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The Razor View Engine

Sorry for the poor syntax highlighting on the source code... not much support for Razor ATM

I've been holding off trying to form an opinion on this until we got the full package so to speak.  With MVC 3 RC1 being released last week I guess it's time to share my thoughts on the mildly contentious view engine.  First things first though - lets be extremely superficial and compare a a bit of code.  Specifically lets look a using a loop to output a list of "really useful" list items.  In the older WebForms view engine you'd do something like this.

<ul>
    <% foreach (int index in Enumerable.Range(1, 10))
        { %>        
        <li>Entry <%=index%></li>        
    <%}%>
</ul>

Even for a very trivial example it does look a bit messy - lots of redundant start and end markers etc.  Lets look at the equivalent in Razor,

<ul>    
    @foreach (int index in Enumerable.Range(1, 10))    
    {        
        <li>Entry @index</li>        
    }
</ul>

Now excuse me while I go off on a tiny bit of a tangent.  There are two things you probably notice about the equivalent Razor syntax,

  1. It's much cleaner because of some very clever parsing
  2. It's still embedding code in a view.  THE HORROR!!!!

Yeah I know in this day and age when everyone is trying to eradicate every suggestion of server code in a view Microsoft have went right ahead and actually enabled you to do it in neat/cleaner manner.  It works though - doesn't it?  I mean why abstract C# when your view is going to get compiled into C#?  Why try and mimic HTML/XML when technically speaking your custom markup is pretty much meaningless?  What's wrong with being able to see when server side syntax finishes and front end syntax takes over?  It makes a lot of sense to me actually.

The Truth Will Out

I've been holding off judgement on Razor for a while until it was more "complete".  Truth be told for a long time I could have easily summed it up as

It's the WebForms View Engine with the <% %> replaced with @

In some ways thats true but at an extremely basic level.  I misjudged it.  I was wrong.  I actually kind of like it now.

But what about Spark?

I've been an advocate of the Spark View Engine for sometime in my company and I've used it on a few projects very successfully.  It's a great engine but has suffered from a lack of tooling - there are plenty of developers that simply reject or get a negative impression of something because of the lack of tooling for the tech.  Spark, especially in comparison to Razor, has very limited tooling support in VS2010 - sure you have SparkSense but it's currently not a patch on Razor support (which is still in itself RC status) and I can't help but feel they'll always be playing catch-up with in house developed/supported stuff.  Would I have like to see Spark being adopted by MS rather than them rolling their own view engine?  Perhaps, but variety is the spice of life and I'm happy to have Razor around.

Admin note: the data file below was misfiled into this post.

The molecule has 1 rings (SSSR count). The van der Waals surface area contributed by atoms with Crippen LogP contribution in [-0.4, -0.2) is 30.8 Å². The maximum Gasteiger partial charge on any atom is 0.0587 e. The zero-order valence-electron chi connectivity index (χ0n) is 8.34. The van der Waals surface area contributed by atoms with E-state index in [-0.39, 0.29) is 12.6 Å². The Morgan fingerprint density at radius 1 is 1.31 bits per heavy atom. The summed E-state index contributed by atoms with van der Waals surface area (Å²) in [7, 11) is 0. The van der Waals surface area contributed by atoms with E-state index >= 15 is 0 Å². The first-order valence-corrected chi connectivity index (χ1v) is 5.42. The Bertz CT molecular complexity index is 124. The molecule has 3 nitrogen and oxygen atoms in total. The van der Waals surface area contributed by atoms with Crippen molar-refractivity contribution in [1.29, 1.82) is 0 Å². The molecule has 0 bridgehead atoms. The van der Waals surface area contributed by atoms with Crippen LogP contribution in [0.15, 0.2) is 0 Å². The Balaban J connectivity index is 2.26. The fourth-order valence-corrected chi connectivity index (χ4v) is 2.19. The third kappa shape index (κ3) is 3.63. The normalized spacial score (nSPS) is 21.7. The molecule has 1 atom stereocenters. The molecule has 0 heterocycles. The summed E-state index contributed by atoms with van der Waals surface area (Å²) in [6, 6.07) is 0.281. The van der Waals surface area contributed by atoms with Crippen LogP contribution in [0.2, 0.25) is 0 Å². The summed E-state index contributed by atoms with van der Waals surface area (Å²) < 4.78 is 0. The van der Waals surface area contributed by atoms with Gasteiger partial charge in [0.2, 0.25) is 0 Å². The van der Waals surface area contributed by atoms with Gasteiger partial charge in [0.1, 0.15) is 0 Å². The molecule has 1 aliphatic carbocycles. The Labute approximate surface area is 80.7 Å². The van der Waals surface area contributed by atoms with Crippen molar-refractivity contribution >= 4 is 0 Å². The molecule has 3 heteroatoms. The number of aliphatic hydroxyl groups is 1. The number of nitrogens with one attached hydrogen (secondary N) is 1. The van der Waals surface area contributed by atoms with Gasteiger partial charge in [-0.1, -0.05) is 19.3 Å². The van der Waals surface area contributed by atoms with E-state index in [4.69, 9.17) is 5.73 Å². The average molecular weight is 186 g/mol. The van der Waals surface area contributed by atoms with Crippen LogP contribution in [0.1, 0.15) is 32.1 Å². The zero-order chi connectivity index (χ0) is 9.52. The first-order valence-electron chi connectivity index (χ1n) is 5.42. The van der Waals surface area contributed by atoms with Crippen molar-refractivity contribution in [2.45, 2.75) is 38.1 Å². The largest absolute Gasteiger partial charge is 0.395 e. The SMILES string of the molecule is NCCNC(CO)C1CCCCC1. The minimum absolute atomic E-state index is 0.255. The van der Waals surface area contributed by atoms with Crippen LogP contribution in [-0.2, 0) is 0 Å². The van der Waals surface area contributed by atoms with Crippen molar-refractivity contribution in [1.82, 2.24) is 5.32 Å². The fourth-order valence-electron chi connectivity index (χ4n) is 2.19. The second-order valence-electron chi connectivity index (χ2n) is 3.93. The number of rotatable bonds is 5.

So what will I use on future projects?  I'm tending towards Razor for now but perhaps that's because it's new and I'm a technology magpie.  Also it easier to justify the use of a technology to a customer when they are provided pre-bundled and supported by such a large entity.

</opinion piece>

Back On Track

Now I've had my little digression lets look at some of the features of Razor.

Syntax

As I showed above the syntax is much more terse.  The parser is clever enough to detect when you mean server code and when you mean client code.  This reduces the need to use a lot of bulky delimiters like <% and %>.  Also the parser is able to determine if the @ you just wrote is a server side delimiter or just plain text - most of the time.  Alternatively you can fall back on the @@ syntax to use a literal @. 

The parser does choke sometimes when you don't wrap text in an appropriate element or tag

@if (true) 
{
    this is a test
}

fails whereas

@if (true)  
{ 
    <span>this is a test</span> 
}

is fine.  If you really insist on not using an HTML element you can fall back on one of two things.  Using a <text> element that is a Razor tag for marking an area for processing as plain text or a slightly shorter single line equivalent of @:

@if (true) 
{
    <text>this is a test</text>
}

@if (true) 
{
    @:this is a test
}

Layouts and Sections

Razor (obviously) has support for master pages and rending content sections including optional sections.  Syntax for it is pretty simple, lets start with our master page _Layout.cshtml

<!DOCTYPE html>
<html>
    <head>
        <title>@View.Title</title>
    </head>
    <body>
        <div id="menu">
            @RenderSection("menu", required: true);
        </div>
        <div id="content">
            @RenderBody()
        </div>
        <div id="footer">
            @RenderSection("footer", required: false);
        </div>
    </body>
</html>

Couple of features worth mentioning,

  1. Use of RenderSection() to render named sections from the view, also able to specify if the section is a required or optional section throught the use of the required argument (i.e. if it needs to or doesn't need to be included in the view during render - if required is true and the section is missing you'll get a runtime error when you attempt to access the page).  Another option for optional sections is to use the IsSectionDefined method e.g.